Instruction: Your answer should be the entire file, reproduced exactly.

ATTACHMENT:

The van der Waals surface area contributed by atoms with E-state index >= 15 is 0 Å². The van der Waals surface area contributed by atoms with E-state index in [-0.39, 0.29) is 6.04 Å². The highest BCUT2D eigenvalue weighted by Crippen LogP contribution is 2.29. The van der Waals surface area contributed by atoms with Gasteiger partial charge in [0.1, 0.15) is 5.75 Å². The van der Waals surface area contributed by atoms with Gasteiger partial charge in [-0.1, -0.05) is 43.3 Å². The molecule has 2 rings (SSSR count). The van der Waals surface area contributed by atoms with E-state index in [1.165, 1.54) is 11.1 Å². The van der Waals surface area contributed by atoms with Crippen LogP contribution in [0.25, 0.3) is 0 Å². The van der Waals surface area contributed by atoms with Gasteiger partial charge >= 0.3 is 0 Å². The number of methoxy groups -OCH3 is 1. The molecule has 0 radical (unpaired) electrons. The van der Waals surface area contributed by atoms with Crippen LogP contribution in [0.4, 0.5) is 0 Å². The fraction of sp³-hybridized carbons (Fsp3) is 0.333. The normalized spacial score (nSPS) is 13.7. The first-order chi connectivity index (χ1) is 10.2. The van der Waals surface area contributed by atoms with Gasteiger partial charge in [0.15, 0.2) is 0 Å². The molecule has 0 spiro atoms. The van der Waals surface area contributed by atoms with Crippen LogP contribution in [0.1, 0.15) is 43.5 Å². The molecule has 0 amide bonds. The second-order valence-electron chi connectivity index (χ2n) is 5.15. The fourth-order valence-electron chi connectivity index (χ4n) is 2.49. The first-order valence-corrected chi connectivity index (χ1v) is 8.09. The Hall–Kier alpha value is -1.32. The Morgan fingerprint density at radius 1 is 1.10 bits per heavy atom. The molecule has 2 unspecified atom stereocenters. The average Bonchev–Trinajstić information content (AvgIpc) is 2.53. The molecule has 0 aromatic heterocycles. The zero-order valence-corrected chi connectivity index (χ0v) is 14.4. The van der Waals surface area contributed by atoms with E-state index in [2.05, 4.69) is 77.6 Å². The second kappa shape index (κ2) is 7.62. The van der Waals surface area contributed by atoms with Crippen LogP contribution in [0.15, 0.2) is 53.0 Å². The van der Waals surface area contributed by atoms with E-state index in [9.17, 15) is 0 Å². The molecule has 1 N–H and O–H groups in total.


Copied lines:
The van der Waals surface area contributed by atoms with E-state index >= 15 is 0 Å². The van der Waals surface area contributed by atoms with E-state index in [-0.39, 0.29) is 6.04 Å². The highest BCUT2D eigenvalue weighted by Crippen LogP contribution is 2.29. The van der Waals surface area contributed by atoms with Gasteiger partial charge in [0.1, 0.15) is 5.75 Å². The van der Waals surface area contributed by atoms with Gasteiger partial charge in [-0.1, -0.05) is 43.3 Å². The molecule has 2 rings (SSSR count). The van der Waals surface area contributed by atoms with E-state index in [1.165, 1.54) is 11.1 Å². The van der Waals surface area contributed by atoms with Crippen LogP contribution in [0.25, 0.3) is 0 Å². The van der Waals surface area contributed by atoms with Gasteiger partial charge >= 0.3 is 0 Å². The number of methoxy groups -OCH3 is 1. The molecule has 0 radical (unpaired) electrons. The van der Waals surface area contributed by atoms with Crippen LogP contribution in [0.4, 0.5) is 0 Å². The fraction of sp³-hybridized carbons (Fsp3) is 0.333. The normalized spacial score (nSPS) is 13.7. The first-order chi connectivity index (χ1) is 10.2. The van der Waals surface area contributed by atoms with Gasteiger partial charge in [0.15, 0.2) is 0 Å². The molecule has 0 spiro atoms. The van der Waals surface area contributed by atoms with Crippen LogP contribution in [0.1, 0.15) is 43.5 Å². The molecule has 0 amide bonds. The second-order valence-electron chi connectivity index (χ2n) is 5.15. The fourth-order valence-electron chi connectivity index (χ4n) is 2.49. The first-order valence-corrected chi connectivity index (χ1v) is 8.09. The Hall–Kier alpha value is -1.32. The Morgan fingerprint density at radius 1 is 1.10 bits per heavy atom. The molecule has 2 unspecified atom stereocenters. The average Bonchev–Trinajstić information content (AvgIpc) is 2.53. The molecule has 0 aromatic heterocycles. The zero-order valence-corrected chi connectivity index (χ0v) is 14.4. The van der Waals surface area contributed by atoms with E-state index in [2.05, 4.69) is 77.6 Å². The second kappa shape index (κ2) is 7.62. The van der Waals surface area contributed by atoms with Crippen LogP contribution in [0.15, 0.2) is 53.0 Å². The van der Waals surface area contributed by atoms with E-state index in [9.17, 15) is 0 Å². The molecule has 1 N–H and O–H groups in total.